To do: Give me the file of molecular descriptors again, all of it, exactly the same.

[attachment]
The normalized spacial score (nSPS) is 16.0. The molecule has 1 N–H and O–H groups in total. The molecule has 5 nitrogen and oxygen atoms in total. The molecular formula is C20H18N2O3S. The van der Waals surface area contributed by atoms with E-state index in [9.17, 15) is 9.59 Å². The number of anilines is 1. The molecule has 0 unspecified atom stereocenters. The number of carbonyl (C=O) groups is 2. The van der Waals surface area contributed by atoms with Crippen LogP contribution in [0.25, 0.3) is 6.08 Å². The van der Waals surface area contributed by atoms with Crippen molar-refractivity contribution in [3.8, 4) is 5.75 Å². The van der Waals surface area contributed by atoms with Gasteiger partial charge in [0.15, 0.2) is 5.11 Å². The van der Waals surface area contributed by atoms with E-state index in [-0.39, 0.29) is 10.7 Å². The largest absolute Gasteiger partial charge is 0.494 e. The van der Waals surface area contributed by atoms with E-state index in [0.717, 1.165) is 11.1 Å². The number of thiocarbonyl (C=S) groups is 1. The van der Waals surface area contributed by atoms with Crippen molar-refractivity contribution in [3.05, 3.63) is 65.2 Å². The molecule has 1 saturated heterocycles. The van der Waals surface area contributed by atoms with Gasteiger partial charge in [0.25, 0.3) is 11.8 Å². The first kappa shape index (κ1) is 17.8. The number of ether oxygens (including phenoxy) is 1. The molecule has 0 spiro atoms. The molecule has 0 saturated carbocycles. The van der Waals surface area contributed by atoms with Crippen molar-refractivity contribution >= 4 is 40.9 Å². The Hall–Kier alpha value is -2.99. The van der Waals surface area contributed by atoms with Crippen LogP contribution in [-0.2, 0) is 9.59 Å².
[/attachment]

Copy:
The normalized spacial score (nSPS) is 16.0. The molecule has 1 N–H and O–H groups in total. The molecule has 5 nitrogen and oxygen atoms in total. The molecular formula is C20H18N2O3S. The van der Waals surface area contributed by atoms with E-state index in [9.17, 15) is 9.59 Å². The number of anilines is 1. The molecule has 0 unspecified atom stereocenters. The number of carbonyl (C=O) groups is 2. The van der Waals surface area contributed by atoms with Crippen LogP contribution in [0.25, 0.3) is 6.08 Å². The van der Waals surface area contributed by atoms with Crippen molar-refractivity contribution in [3.8, 4) is 5.75 Å². The van der Waals surface area contributed by atoms with Gasteiger partial charge in [0.15, 0.2) is 5.11 Å². The van der Waals surface area contributed by atoms with E-state index in [-0.39, 0.29) is 10.7 Å². The largest absolute Gasteiger partial charge is 0.494 e. The van der Waals surface area contributed by atoms with E-state index in [0.717, 1.165) is 11.1 Å². The number of thiocarbonyl (C=S) groups is 1. The van der Waals surface area contributed by atoms with Crippen molar-refractivity contribution in [3.05, 3.63) is 65.2 Å². The molecule has 1 saturated heterocycles. The van der Waals surface area contributed by atoms with Gasteiger partial charge in [0.25, 0.3) is 11.8 Å². The first kappa shape index (κ1) is 17.8. The number of ether oxygens (including phenoxy) is 1. The molecule has 0 spiro atoms. The molecule has 0 saturated carbocycles. The van der Waals surface area contributed by atoms with Crippen molar-refractivity contribution >= 4 is 40.9 Å². The Hall–Kier alpha value is -2.99. The van der Waals surface area contributed by atoms with Crippen LogP contribution in [-0.2, 0) is 9.59 Å².